Skip to main content
  • Blog
  • Why Distributors Need to Incorporate eCommerce and Mobile into the Sales Process

Why Distributors Need to Incorporate eCommerce and Mobile into the Sales Process

February 07, 2018

As retailers move, almost en masse, to implement omnichannel functionality (e.g., ship to home/return to store, online order/in-store pickup, anytime/anywhere access to inventory) in an effort to effectively meet the rising demands of customers, the movement has significant implications for distributors. A recent study by global consultant Oliver Wyman comments on the phenomenon, particularly the impact of eCommerce:

The online channel is becoming increasingly important in B2B transactions: while it represents a $700 billion business in the U.S. today, it is set to top $1.2 trillion by 2020. More important, Amazon and Amazon-like offerings have led B2B customers to expect the same experience from their distributors as when shopping online. B2B customers are expecting more and more to be able to discover, buy, receive, and return products seamlessly across multiple channels: in short, they want to fully benefit from the omnichannel experience.
For distributors, this creates challenges and opportunities. While product manufacturers and online distributors can bypass distributors and go direct to customers, traditional distributors can leverage their unique strength in the supply chain to grow, and to reinvent their businesses and relationships, in order to become platforms or marketplaces for customers.

While challenging to traditional distribution operations, this market shift to a customer-centric model represents an opportunity for distributors. A recent study by Morar Consulting shows that high-growth distributors are focusing on the "external opportunities" that omnichannel is opening up, and that these opportunities are driven through digital properties such as eCommerce and mobile sales tools. Among other important findings in that research:

  • Seventy percent of distributors saw the ability to adapt to evolving customer needs as critical for business growth.
  • High-growth companies are more than two times likely than low-growth companies to see strategic planning for growth as important.
  • Eighty-six percent of high-growth companies believe they are well placed to respond to growth opportunities compared to only 43 percent of low-growth companies. The top consideration distributors cited as important for overcoming business growth challenges: better technology.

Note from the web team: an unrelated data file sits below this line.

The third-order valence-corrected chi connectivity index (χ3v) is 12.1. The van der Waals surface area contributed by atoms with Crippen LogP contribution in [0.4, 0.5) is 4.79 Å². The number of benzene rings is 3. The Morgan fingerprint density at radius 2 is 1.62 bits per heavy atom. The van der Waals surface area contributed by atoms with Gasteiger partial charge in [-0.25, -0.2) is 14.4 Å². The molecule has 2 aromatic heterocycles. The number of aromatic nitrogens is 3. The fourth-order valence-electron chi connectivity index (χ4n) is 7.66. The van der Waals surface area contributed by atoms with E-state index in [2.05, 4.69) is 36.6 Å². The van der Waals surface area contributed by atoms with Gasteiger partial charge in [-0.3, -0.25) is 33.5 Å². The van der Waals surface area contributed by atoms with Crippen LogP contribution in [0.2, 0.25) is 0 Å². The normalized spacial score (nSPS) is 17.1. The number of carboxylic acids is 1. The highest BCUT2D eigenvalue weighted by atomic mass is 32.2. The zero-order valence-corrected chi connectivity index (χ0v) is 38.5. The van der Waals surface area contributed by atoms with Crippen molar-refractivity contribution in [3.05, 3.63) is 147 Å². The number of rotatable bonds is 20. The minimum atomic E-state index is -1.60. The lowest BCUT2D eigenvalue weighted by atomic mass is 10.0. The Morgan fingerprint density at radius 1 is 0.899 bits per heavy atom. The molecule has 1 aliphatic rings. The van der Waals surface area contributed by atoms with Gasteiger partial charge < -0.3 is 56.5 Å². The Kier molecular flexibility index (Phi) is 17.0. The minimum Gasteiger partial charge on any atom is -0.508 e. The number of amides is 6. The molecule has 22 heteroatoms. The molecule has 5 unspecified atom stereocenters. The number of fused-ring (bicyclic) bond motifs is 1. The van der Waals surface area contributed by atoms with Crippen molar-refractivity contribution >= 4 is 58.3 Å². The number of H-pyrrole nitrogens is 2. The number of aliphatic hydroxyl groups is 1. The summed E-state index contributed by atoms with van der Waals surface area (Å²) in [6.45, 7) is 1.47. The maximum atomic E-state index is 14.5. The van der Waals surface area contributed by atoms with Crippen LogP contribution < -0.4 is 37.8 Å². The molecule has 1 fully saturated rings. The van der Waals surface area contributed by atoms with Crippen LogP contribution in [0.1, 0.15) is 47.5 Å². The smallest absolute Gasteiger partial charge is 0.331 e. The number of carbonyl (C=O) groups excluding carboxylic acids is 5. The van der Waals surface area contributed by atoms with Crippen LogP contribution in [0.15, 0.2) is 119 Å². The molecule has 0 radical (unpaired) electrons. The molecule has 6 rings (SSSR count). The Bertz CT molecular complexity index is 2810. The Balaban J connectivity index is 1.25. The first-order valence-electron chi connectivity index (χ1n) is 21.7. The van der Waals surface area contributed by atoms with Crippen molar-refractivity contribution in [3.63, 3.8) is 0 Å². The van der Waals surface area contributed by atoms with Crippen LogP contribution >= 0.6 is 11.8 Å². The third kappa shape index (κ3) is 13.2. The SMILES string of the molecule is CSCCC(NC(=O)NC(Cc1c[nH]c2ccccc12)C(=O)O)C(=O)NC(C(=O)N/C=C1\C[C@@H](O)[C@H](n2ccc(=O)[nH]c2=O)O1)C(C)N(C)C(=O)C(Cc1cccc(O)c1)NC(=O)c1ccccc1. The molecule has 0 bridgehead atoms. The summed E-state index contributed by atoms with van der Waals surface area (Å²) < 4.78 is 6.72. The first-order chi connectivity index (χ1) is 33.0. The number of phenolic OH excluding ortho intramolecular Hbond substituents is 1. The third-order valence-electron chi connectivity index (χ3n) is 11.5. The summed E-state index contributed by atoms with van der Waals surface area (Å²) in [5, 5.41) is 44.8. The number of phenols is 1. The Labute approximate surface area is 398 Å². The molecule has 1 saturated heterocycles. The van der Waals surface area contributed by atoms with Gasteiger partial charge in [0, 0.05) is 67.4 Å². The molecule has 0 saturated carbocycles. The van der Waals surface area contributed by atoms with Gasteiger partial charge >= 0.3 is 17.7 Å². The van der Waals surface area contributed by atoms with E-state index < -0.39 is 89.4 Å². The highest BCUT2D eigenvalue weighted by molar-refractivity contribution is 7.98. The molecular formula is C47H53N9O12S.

The Wyman study recommends two steps that distributors should take to survive and thrive in the omnichannel world: one, use agile approaches to IT and business; two, focus on areas that help drive customer-centric operations. On the second point, they call out four key areas to concentrate on:

  • Change how you think about designing your network and fulfilling orders.
  • Consider a variety of options for last mile and delivery.
  • Aggressively integrate upstream and downstream to lower total cost in the value chain.
  • Build and partner for the right technology capabilities.

All these steps point to a cultural element as well: the ability to embrace change, not resist it. The Morar study showed that high-growth companies were 55 percent more likely than low-growth companies to prefer constant innovation to business stability. This is one reason high-growth organizations invest in solutions such as enterprise resource planning (ERP) systems that provide the visibility and agility to quickly respond to changing market demands and constantly rising customer expectations in the omnichannel ecosystem. To become a high-growth company, distributors need to invest in technologies that boost productivity and increase their teams' capacity, allowing them to scale while maintaining cost control.

Aberdeen points distributors towards three requirements of a supply chain optimized for the omnichannel approach to market:

  • Clean up inventory data sets to gain actionable insight into customer preferences that affect your supply chain.
  • Bolster your packing and shipping capabilities to meet demand for minimal delivery times.
  • Adopt measurement tools to track improvements in finished goods turns, carrying costs, and service levels.

These, too, call for investing in a responsive IT infrastructure.

How We Can Help

For distributors adjusting to the omnichannel ecosystem -and looking to leverage their participation in it to competitive advantage -Epicor has a number of tools that can be of real benefit:
Epicor Commerce (EC) provides the tools necessary to deliver a rich customer experience across your organization's omnichannel, from quote to fulfillment and beyond. Benefits include:

  • Fully integrated ERP and eCommerce
  • A single database to simplify platform management
  • Around-the-clock service to all trading partners with real-time access to account and product information

Further, the Kinetic (new name for Epicor ERP) platform supports mobile and cloud developments, while Epicor Social Enterprise (ESE) heralds a new generation of business collaboration, and leverages the benefits of Microsoft Windows 10. By providing a platform that encourages the sharing and sourcing of information, ESE is designed to change corporate cultures and drive efficiency and innovation on a whole new scale.

As noted in a Forbes column, "From the customer's perspective, there is only a single, technology-enabled channel that brings together all touchpoints. While channel conflict is still one of marketers' top concerns, it is little more than an illusion for companies who have achieved levels of success with their omnichannel digital transformation initiatives."

As your organization moves toward that transformation, we can help speed and ease your journey.